End embargo against Cuba

A man plays the trumpet  next to Cuban and U.S. flags in Havana on Dec. 17, 2015. The United States announced the resumption of regular flights to and from Cuba, the latest step in a historic thaw in relations. On Dec. 16, the United States and Cuba reached a bilateral arrangement to establish scheduled air services between the two countries, the State Department said in a statement. (AFP/Getty Images) Photo: YAMIL LAGE, Stringer / AFP

A year on since President Barack Obama and Cuban President Raúl Castro announced that their two long-estranged countries would normalize relations, some significant improvements have been made, but the most important work remains to be done.

Among other things, the Cold War foes have reopened their respective embassies, agreed to the eventual resumption of regular commercial airline flights and will test the reinstatement of direct mail service.

They have begun talks, too, about resolving property claims against each other.

Unfortunately, the U.S. trade embargo against Cuba, imposed by President John F. Kennedy in 1962, remains in place, a major hurdle to good relations and, in our opinion, to change on the island.

The rapprochement has had a couple of interesting effects. One is that Americans, a rare sight in Cuba for most of the past half century, are visiting the communist-run country in growing numbers. U.S. diplomats there are expecting a 50-percent increase in U.S. tourists this year.

The other is that tens of thousands of Cubans are flooding into Central America trying to get to the U.S., where, unlike other immigrants from Latin America, they are welcomed with open arms by U.S. authorities due to the Cuban Adjustment Act of 1966.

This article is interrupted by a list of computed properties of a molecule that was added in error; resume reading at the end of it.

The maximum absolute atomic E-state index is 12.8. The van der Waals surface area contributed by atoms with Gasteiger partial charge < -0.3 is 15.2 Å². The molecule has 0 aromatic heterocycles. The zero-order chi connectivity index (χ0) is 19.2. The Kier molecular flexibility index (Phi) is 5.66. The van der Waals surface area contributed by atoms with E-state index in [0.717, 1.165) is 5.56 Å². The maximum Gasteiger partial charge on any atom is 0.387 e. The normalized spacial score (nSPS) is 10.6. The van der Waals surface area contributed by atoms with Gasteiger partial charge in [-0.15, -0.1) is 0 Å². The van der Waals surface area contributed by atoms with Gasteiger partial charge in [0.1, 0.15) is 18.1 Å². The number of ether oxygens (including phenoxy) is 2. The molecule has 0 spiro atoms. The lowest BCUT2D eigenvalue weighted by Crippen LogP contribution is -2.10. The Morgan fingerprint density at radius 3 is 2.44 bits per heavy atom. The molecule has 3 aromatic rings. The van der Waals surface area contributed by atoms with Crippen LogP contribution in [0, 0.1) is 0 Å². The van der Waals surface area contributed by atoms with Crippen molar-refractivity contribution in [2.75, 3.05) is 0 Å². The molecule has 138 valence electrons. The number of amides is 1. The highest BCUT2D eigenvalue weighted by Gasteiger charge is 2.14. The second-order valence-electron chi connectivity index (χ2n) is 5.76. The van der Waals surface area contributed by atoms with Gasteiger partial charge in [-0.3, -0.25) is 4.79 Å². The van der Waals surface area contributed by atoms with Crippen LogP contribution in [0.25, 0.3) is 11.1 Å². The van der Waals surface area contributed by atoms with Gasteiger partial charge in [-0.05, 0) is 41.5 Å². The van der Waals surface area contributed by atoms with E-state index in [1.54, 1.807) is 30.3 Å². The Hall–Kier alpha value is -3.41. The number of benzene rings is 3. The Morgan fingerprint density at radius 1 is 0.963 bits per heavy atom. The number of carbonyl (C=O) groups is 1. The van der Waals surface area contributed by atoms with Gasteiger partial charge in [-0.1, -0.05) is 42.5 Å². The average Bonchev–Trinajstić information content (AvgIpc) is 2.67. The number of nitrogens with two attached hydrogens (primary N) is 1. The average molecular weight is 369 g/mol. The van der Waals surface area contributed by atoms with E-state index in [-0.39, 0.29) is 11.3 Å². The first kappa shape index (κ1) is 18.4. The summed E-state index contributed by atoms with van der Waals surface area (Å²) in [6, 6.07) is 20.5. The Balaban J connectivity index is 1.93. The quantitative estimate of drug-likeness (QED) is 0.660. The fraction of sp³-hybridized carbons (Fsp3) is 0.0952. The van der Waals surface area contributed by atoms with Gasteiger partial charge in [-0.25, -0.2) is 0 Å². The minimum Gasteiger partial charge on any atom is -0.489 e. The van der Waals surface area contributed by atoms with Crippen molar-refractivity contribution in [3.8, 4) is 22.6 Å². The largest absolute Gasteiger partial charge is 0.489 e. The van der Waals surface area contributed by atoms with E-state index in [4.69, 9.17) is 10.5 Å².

They fear that improved U.S.-Cuba relations may end their special status and want to get here before it does. They also don’t trust that the Cuban government will change, with or without U.S. friendship.

There is little question that Cuban leaders envision a future in which the current economic and political systems remain basically intact.

But the sheer weight of a normal relationship with the United States, which has the world’s biggest economy, 310 million people compared to Cuba’s 12 million and is just 90 miles to the north, could bring changes to the island.

The embargo’s attempt at economic coercion only hardened the government’s resistance to change, gave it an excuse for the country’s problems and severely limited U.S. influence. It also created global sympathy for Cuba.

Obama’s rapprochement with the island put U.S.-Cuba policy in line with our relations with China and Vietnam, both communist-led countries that have embraced “market socialism” but not democracy.

Interestingly, a recent poll by a Miami firm that has surveyed Cuban Americans for years found that for the first time, a majority of them — 53 percent — believe it is time to end the embargo.

We agree. In America, we’re accustomed to tough talk and bellicose foreign policy, but sometimes — maybe a lot of times — soft power works best. That’s what Obama is trying with Cuba.

Congress can help by ending the embargo as quickly as possible so that American business can fully access the market and commercial ties between the two countries can grow.

When that happens, it is going to be very interesting to see what the future brings in Cuba and in U.S.-Cuba relations.

(This editorial appeared in The Houston Chronicle on Tuesday, Dec. 22.)


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